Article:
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How Aircraft Propellers Work



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Aircraft propellers can be analogized as the soul of an aircraft, as without it an aircraft will just be another piece of metal. Simply put, an aircraft needs a propeller to fly.

A propeller is really a type of fan (literally shaped like one too!), which transmits power by converting rotational motion into thrust for propulsion of a vehicle as in an aircraft.

Physics principles behind propellers

The force produced by the blades of a propeller is through the application of both Bernoulli's principle and Newton's third law.

Bernoulli's principle states that for an inviscid flow, an increase in speed of the fluid occurs simultaneously with a decrease in pressure or a decrease in the fluid's gravitational potential energy.

Newton's third law states that to every action, there is an equal and opposite reaction.

Combining the two principles mentioned above, a propeller is powered with through a fluid such as water or air, by rotating two or more twisted blades about a central shaft. The blades of a propeller act as rotating wings, and produce force by generating a difference in pressure between the forward and rear surfaces of the airfoil-shared blades and by accelerating a mass of air rearward.

A propeller's design and its efficiency.
A propeller's efficiency is very much dependent on its design. As such, varying the following factors will change the propeller's efficiency:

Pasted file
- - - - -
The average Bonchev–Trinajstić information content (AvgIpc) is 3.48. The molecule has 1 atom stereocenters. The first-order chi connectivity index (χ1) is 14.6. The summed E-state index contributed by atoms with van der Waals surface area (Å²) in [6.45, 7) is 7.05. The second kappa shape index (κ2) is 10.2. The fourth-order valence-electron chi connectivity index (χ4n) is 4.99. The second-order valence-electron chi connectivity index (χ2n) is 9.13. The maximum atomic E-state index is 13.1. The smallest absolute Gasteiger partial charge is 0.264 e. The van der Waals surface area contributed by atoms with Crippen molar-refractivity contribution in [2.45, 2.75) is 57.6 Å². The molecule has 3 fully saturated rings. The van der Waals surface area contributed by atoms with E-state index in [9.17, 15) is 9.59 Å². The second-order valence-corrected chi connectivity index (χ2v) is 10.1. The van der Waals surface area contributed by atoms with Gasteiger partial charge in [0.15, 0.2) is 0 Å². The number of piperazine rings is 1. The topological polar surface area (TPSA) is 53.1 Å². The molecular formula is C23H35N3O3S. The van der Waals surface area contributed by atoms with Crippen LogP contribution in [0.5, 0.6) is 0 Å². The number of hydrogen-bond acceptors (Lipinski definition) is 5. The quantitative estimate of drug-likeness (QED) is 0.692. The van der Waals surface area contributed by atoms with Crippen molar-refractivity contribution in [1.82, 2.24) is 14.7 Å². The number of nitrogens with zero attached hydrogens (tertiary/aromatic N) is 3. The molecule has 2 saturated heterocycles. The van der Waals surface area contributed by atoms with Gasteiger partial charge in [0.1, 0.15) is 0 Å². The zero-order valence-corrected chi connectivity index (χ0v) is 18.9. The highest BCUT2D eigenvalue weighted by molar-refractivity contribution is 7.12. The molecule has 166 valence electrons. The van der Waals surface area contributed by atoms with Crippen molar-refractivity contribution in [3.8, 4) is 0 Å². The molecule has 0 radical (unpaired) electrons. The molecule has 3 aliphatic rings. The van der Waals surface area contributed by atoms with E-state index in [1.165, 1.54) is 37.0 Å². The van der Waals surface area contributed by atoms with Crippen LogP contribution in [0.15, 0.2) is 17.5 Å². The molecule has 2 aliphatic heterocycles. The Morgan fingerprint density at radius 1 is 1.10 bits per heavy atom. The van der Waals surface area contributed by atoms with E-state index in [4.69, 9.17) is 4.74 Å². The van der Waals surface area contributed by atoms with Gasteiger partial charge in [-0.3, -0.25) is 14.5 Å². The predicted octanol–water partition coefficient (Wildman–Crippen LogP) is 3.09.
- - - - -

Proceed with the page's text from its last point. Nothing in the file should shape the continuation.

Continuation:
the helix angle, the angle between the resultant relative velocity, the blade rotation direction and blade pitch.

Small pitches and helix angles give a good performance against resistance but provide little thrust, while larger angles have the opposite effect.
Sound control systems are also required for accurate matching of pitch to flight speed and engine speed. In some aircraft, the pilot can manually override the constant speed mechanism to reverse the blade pitch angle, and thus the thrust of the engine. This is used to help slow the plane down after landing in order to save wear on the brakes and tires, but in some cases also allows the aircraft to back up on its own.

Another part of its design tied with a propeller's performance is the number and the shape of the blades used. Increasing the aspect ratio of the blades reduces drag but the amount of thrust produced depends on blade area, so using high aspect blades can lead to the need for a propeller diameter which is unusable. A further balance is that using a smaller number of blades reduces interference effects between the blades, but to have sufficient blade area to transmit the available power within a set diameter means a compromise is needed. Increasing the number of blades also decreases the amount of work each blade is required to perform.

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